3. In a target locating system useful in determining lated radio carrier signals at a given assigned signal frequency, the combination of: a iirst, a second and a third receiving means each positioned at respectively dilerent and substantially displaced locations on the earths terrain for receiving modulated radio carrier signals at substantially said given assigned frequency and demodulating such received signals to respectively produce a first, a
second and a third intelligence signal, each representing substantially only the modulation components of modulated carrier signals received by a respectively diierent one of said receiving means; rst signal developing means responsive to said iirst and second intelligence signals for developing a iirst output signal representing the timeaveraged mutual product of said rst and second intelligence signals; iirst delay means interposed between at least one of said first and second receiving means and said iirst signal developing means for imposing *controllably variable values of relative delay between said first and second intelligence signals; second signal developing means responsive to said second and third intelligence signals for developing a second output signal representing the time-averaged mutual product of said second and third intelligence signals; second delay means interposed between at least one of said second and third receiving means and said second signal developing means for imposing controllably variable values of relative delay between said second and third intelligence signals; and means responsive to predetermined values of said first and second output signals, taken in combination with the values of relative delay imposed by said first and second delay means which produce said predetermined values of said irst and second output signals, for developing the positions of and distinguishing vbetween individual members of a plurality of craft bearing relative motion with respect to the earths terrain, said craft conditionally and contemporaneously transmitting intelligence moduposition data information depicting the position of a given craft relative to said receiving means.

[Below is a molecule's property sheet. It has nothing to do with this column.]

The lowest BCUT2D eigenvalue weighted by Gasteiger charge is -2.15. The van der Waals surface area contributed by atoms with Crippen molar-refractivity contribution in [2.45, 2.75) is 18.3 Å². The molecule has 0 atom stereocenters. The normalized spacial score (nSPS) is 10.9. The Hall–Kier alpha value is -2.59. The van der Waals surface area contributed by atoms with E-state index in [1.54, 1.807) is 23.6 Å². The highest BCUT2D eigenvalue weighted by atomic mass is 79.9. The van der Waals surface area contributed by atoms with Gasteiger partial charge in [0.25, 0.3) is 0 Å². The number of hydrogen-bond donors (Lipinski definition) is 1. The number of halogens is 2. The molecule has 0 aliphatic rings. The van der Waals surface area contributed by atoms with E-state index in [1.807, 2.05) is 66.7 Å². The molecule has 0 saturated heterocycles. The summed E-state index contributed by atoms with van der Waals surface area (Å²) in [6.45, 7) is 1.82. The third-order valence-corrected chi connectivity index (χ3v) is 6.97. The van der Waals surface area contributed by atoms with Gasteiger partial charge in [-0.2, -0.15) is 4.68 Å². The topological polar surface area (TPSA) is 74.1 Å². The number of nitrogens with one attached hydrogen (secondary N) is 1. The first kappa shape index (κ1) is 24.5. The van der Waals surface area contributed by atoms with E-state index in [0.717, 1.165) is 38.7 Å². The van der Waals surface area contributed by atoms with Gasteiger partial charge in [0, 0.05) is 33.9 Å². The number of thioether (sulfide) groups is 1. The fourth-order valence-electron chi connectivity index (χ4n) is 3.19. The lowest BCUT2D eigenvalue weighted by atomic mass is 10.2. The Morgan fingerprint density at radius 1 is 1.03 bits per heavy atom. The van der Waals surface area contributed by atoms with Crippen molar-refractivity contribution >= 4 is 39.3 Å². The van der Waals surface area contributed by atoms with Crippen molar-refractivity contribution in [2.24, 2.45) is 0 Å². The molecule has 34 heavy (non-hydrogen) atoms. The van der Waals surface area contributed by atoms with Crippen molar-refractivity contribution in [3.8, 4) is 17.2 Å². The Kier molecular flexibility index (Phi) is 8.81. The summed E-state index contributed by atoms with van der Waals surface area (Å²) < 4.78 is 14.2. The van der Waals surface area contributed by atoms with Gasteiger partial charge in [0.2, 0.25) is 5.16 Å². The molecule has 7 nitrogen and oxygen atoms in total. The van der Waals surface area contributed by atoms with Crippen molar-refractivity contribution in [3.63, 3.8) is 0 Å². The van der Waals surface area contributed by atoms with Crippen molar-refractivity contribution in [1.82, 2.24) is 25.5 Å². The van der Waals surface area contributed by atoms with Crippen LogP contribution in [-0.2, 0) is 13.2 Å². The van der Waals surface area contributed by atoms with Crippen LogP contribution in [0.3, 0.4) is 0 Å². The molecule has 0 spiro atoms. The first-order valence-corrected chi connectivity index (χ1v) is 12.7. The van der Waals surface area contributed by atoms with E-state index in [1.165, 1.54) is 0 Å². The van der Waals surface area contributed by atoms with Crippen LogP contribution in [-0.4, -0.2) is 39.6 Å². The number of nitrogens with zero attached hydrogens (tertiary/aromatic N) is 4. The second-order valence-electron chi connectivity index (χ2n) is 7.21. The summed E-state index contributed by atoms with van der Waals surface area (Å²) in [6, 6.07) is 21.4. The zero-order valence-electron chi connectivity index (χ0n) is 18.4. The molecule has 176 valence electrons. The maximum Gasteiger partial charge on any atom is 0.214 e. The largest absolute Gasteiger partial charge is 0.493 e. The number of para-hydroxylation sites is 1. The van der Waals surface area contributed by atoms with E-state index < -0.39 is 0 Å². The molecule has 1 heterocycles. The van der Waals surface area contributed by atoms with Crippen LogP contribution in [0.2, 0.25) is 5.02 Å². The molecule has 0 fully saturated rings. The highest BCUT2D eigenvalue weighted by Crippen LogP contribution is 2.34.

References Cited in the file of this patent UNITED STATES PATENTS 1,406,996 Morrill Feb. 21, 1922 2,166,991 Guanella July 25, 1939 2,587,467 Hawkins Feb. 26, 1952 FOREIGN PATENTS 675,992 Great Britain July 23, 1952